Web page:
The water pump is still going strong in the village and the water supply is excellent. The amazing news is now 20, 000 people from the village and 3 surrounding villages are collecting water from this pump.
Monthly Archives: June 2011
A quick update on the Cambodia project – we are just finishing the last video for the DVD. There will be loads of material for the DVD as this time good friend Jerry Curd from Digital Image accompanied us to film. We hope to include – a clip on Cambodia – another about CCAM and their story – 5 videos of traditional Khmer dances – 3 traditional orchestra pieces – individual instruments – and a photo gallery of life.
Here is a collection of new videos recorded on our 2011 return trip to Tanzania. A great rainy season has brought the best harvest for over 8 years which in turn has made an unbelievable difference to life in the village. Celebration is everywhere, not only for provision, we have arrived at a very special time of year in central Tanzania as Gogo children head out of the village for male circumcision …. the drummers are in full voice, often celebrating all through the night. Their light weight drums are made from a wood called muheme.
Check out more videos ….. Read More
A chance discussion about old sounds resulted in a very special discovery. This instrument is the last one in the village and had not been played for around 20 years. With a dual purpose it gathered maize during the day and was turned upside down and used as a drum for certain occasions. It was mainly used during female circumcision and as that custom has died out completely, the instrument has also now been forgotten.
It’s a very special time of year in central Tanzania as Gogo children head out of the village for male circumcision …. the drummers are in full voice, often celebrating all through the night. Their light weight drums are made from a wood called muheme.
So here it is – THANKS to all who bought the Sing to the Well CD – we now have a finished medical dispensary. The first medical unit in this village. The interesting part of the story is that the government has now been kicked into action and they have almost completed a clinic which will be adjacent to this new dispensary. Unfortunately governmental red tape has stopped the opening of our facility until later in June. The government have promised that they will supply a doctor, nurse and supplies.
Very interesting …. a short video from a documentary out soon about the psychological and economic processes of transformation for a group of outcast/untouchable drummers in rural India.
Rebekah’s family have always been interested in natural remedies. Through some research on the internet we have come in contact with a company called Anamed whose focus is on encouraging the natural resources that each country has in their land. Western drugs, when they can be obtained are very expensive, so we have been asking the question of what natural resources are available within central Tanzania. Read More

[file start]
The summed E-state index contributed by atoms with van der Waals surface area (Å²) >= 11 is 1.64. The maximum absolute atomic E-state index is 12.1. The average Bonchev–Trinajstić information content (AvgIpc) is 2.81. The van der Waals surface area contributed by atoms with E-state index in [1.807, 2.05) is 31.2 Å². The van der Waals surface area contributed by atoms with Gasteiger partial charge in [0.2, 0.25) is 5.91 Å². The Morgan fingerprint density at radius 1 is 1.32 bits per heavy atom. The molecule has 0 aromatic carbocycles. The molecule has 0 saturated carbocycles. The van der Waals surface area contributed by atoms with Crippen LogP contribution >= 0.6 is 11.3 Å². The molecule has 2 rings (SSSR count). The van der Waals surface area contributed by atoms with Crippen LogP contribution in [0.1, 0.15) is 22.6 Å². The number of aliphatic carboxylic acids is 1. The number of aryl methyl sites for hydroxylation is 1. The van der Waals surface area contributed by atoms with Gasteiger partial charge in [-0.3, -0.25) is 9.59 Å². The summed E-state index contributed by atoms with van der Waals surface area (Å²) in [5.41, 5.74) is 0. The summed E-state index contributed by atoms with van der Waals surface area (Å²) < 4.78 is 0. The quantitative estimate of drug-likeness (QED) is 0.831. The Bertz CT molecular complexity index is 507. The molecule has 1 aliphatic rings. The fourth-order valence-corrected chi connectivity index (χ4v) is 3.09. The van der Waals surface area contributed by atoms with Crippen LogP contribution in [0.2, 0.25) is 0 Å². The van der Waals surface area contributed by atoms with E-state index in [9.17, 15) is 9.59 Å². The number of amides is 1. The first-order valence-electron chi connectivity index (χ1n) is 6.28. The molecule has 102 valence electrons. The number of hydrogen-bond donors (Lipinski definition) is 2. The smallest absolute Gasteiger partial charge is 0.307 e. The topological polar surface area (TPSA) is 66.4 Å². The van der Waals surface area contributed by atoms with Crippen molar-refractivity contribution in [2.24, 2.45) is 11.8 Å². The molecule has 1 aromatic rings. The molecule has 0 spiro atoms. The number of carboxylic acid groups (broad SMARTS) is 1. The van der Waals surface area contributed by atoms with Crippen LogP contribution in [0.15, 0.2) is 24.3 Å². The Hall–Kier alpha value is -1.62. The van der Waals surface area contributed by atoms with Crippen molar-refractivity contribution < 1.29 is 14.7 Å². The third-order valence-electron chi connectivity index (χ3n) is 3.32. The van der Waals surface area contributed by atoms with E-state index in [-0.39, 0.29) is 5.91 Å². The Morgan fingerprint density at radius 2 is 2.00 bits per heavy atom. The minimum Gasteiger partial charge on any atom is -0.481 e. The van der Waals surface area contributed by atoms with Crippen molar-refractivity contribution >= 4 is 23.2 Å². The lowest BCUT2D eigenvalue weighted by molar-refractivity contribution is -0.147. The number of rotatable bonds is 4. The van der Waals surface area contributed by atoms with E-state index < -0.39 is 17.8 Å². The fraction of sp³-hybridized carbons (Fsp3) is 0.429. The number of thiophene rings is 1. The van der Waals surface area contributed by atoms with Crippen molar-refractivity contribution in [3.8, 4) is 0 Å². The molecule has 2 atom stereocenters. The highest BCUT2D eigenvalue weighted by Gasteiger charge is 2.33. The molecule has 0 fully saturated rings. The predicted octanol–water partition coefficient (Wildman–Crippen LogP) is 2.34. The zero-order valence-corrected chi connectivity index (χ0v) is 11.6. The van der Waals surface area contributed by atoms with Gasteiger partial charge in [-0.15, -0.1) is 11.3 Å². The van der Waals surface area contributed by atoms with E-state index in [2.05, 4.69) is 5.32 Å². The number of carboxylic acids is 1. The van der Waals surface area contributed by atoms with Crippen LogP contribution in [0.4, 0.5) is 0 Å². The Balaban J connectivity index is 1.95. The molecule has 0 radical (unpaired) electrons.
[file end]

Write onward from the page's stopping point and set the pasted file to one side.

What’s the biggest change in your life time?” was the question we asked the oldest man in the village. “Female circumcision” he replied whilst other men around laughed. An interesting statement from someone who has lived through so many other changes in his community – this practise has completely died out amongst the Wagogo people due to teaching and a governmental campaign throughout Tanzania. His answer may have been due to the season we were in – we had arrived during male circumcision time (a real celebration were the drummers played all night – every night) and many of the young boys were seen coming back early in the morning on the backs of bicycles from the special place. The old man then left to go and play an African game that requires good memory skills – not bad for 100!
So good to be back in Tanzania – we have heard that Mnase village have had the best harvest for 8 years! It will be amazing to be there for the first time when they have an abundance. Every other trip has been when they were in a poor situation concerning crops. The land looks so green for June – amazingly beautiful.
Just watched an amazing piece of journalism on BBC 4 … harrowing but well worth the watch.
It’s a documentary about Comrade Duch, who ran the Tuol Sleng prison camp in Phnom Penh and was the first Khmer Rouge leader to be tried by the Cambodian courts for the regime’s crimes. On 28 February 2009 Kaing Guek Eav, alias Duch, appeared in the ECCC courtroom and made a two-hour speech where he asked for forgiveness for the appalling torture and execution of at least 13,000 prisoners at Tuol Sleng and probably more in the security camps of M-13 and M-99. Until this date, with the exception of a handful of judges, lawyers and a priest, he had not been seen or heard of for the last thirty years. How did a man, known to be kind and generous to fellow students, possibly transform himself into Comrade Duch, the Khmer Rouge’s infamous executioner? This documentary revisits and searches for clues.